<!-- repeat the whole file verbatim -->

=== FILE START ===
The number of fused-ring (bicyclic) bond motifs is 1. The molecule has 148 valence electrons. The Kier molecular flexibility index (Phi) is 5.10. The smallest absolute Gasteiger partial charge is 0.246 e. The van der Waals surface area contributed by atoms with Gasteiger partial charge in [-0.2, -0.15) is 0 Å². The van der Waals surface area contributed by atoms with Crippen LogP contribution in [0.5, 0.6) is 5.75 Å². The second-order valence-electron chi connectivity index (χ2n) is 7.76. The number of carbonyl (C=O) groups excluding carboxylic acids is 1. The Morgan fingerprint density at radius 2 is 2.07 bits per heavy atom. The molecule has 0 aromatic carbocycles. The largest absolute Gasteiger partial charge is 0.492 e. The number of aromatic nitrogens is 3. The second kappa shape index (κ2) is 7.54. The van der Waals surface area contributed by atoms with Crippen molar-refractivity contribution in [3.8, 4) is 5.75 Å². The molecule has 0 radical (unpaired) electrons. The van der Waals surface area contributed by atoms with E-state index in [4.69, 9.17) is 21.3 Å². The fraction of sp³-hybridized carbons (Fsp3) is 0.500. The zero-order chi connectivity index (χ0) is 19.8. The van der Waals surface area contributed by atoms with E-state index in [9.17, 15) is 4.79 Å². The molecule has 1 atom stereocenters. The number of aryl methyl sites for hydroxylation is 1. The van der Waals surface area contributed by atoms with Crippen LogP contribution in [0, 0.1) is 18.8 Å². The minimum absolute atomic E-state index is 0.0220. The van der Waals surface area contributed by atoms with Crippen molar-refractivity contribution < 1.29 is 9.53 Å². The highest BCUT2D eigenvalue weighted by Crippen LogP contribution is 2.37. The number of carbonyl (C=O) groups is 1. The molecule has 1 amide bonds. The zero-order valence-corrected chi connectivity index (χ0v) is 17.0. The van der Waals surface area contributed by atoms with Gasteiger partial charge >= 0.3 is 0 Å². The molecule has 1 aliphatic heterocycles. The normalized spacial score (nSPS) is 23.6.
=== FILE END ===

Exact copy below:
The number of fused-ring (bicyclic) bond motifs is 1. The molecule has 148 valence electrons. The Kier molecular flexibility index (Phi) is 5.10. The smallest absolute Gasteiger partial charge is 0.246 e. The van der Waals surface area contributed by atoms with Gasteiger partial charge in [-0.2, -0.15) is 0 Å². The van der Waals surface area contributed by atoms with Crippen LogP contribution in [0.5, 0.6) is 5.75 Å². The second-order valence-electron chi connectivity index (χ2n) is 7.76. The number of carbonyl (C=O) groups excluding carboxylic acids is 1. The Morgan fingerprint density at radius 2 is 2.07 bits per heavy atom. The molecule has 0 aromatic carbocycles. The largest absolute Gasteiger partial charge is 0.492 e. The number of aromatic nitrogens is 3. The second kappa shape index (κ2) is 7.54. The van der Waals surface area contributed by atoms with Crippen molar-refractivity contribution in [3.8, 4) is 5.75 Å². The molecule has 0 radical (unpaired) electrons. The van der Waals surface area contributed by atoms with E-state index in [4.69, 9.17) is 21.3 Å². The fraction of sp³-hybridized carbons (Fsp3) is 0.500. The zero-order chi connectivity index (χ0) is 19.8. The van der Waals surface area contributed by atoms with E-state index in [9.17, 15) is 4.79 Å². The molecule has 1 atom stereocenters. The number of aryl methyl sites for hydroxylation is 1. The van der Waals surface area contributed by atoms with Crippen LogP contribution in [0, 0.1) is 18.8 Å². The minimum absolute atomic E-state index is 0.0220. The van der Waals surface area contributed by atoms with Crippen molar-refractivity contribution < 1.29 is 9.53 Å². The highest BCUT2D eigenvalue weighted by Crippen LogP contribution is 2.37. The number of carbonyl (C=O) groups is 1. The molecule has 1 amide bonds. The zero-order valence-corrected chi connectivity index (χ0v) is 17.0. The van der Waals surface area contributed by atoms with Gasteiger partial charge >= 0.3 is 0 Å². The molecule has 1 aliphatic heterocycles. The normalized spacial score (nSPS) is 23.6.